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[SFFWRTCHT] A Chat With Author and Editor Cat Rambo

Best known for her three-year stint editing the critically-acclaimed Fantasy Magazine, Cat Rambo’s stories have appeared in Asimov’s, Weird Tales, Clarkesworld, and Strange Horizons, and her work has consistently garnered mentions and appearances in year’s best anthologies. Her collection, Eyes Like Sky And Coal And Moonlight was an Endeavour Award finalist in 2010 and followed her collaboration with Jeff VanderMeer, The Surgeon’s Tale And Other Stories. John Barth described Cat Rambo’s writings as “works of urban mythopoeia” — her stories take place in a universe where chickens aid the lovelorn, Death is just another face on the train, and Bigfoot gives interviews to the media on a daily basis. She has worked as a programmer-writer for Microsoft and a Tarot card reader, professions which, she claims, both involve a certain combination of technical knowledge and willingness to go with the flow. In 2005 she attended the Clarion West Writers’ Workshop. She has edited anthologies, is a board member of feminist science fiction group Broad Universe, a member of the Codex Writers’ Group, and volunteers with Clarion West. Her newest collection, Near + Far is out this week from  Hydra House. She can be found online as @CatRambo on Twitter, via Facebook or at her website

SFFWRTCHT: So let’s start with where did your interest in speculative fiction come from?

Cat Rambo: I started with spec fic at an early age. My babysitter started reading The Hobbit aloud to me, and I got so engaged with the story that I started sneaking the book to read ahead. My grandmother, who was a writer, always encouraged whatever interests I picked up, and she encouraged reading as well, buying me plenty of F&SF.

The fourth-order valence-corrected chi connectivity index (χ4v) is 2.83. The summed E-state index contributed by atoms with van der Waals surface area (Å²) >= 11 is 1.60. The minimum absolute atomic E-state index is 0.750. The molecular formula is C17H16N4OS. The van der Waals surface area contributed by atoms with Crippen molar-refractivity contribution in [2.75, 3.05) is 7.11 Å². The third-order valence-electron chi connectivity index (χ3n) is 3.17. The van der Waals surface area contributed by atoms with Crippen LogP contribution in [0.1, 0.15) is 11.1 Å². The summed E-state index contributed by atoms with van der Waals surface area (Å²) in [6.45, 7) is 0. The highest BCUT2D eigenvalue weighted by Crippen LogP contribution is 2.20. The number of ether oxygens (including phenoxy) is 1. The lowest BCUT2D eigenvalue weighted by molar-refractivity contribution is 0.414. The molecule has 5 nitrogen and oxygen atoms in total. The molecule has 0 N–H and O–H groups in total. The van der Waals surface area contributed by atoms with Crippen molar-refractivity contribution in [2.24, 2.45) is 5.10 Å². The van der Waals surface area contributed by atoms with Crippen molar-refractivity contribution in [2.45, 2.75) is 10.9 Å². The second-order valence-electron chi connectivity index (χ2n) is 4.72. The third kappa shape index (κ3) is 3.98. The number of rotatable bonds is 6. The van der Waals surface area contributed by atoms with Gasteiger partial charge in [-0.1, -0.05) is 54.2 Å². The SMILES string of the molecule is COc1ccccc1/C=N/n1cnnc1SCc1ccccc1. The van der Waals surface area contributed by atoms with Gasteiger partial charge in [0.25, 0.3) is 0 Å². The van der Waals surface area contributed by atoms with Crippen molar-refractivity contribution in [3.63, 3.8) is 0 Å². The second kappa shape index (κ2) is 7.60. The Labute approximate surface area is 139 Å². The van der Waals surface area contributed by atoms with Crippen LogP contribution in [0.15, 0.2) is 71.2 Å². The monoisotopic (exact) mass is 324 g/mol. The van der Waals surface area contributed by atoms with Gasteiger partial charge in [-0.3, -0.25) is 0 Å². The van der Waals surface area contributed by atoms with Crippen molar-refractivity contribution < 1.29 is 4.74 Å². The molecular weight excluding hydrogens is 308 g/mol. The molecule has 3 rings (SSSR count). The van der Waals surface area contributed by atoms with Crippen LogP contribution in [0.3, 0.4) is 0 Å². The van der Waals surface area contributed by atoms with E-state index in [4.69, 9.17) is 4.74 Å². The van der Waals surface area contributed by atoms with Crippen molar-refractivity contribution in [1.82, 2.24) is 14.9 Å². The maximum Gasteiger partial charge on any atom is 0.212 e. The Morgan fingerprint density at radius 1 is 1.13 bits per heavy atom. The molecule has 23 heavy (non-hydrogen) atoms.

SFFWRTCHT: Who are some authors/books which have influenced you?

CR: Samuel R. Delany is a major influence, and his Fall of the Towers was the first book that told me what sf could become in the right hands. Other influences include Carol Emshwiller, James Tiptree Jr., Fritz Leiber, and Italo Calvino.

SFFWRTCHT: Did you grow up around fandom: costuming, cons, etc.?

CR: I grew up around a particular kind of fandom, gamers, and attended a few cons there, such as Gencon. But it wasn’t until 2004 that I went to my first SF con – DragonCon in Atlanta. After that, I was hooked, and the next year I tried one of our local cons, Norwescon, which is held each year here in Seattle.

SFFWRTCHT: When did you get interested in writing yourself?

CR: My family (and I) always assumed I’d be a writer since a) I was such an avid reader and b) my paternal grandmother wrote YA sports novels under the name H.D. Francis. When I was 12 or 13, I got an electric typewriter for Christmas, and I banged out a lot of verbiage, much of game-related, on that little Selectric.

SFFWRTCHT: Did you study writing/editing craft in college? Do workshops? Learn as you go?

CR: I took writing classes as an undergraduate, and then went on to get an MA from the Writing Seminars at Johns Hopkins, where I studied with John Barth and Stephen Dixon. In 2005, I attended Clarion West, which really set me on the path, and since then I’ve taken workshops wherever I could, including ones with Karen Joy Fowler, John Crowley, John Kessel, etc. I’m taking one this October from Stephen Graham Jones on unorthodox forms, and really looking forward to it.

SFFWRTCHT: How long until your first sale and what was it?

CR: I had a very sad and emo poem published when I was eight…. but story-wise, my first sale was a piece called “Reminiscences of Planet Crabby,” to a literary magazine called Asylum in 1990. You can find the piece on my website.

SFFWRTCHT: How and when did you get interested in editing?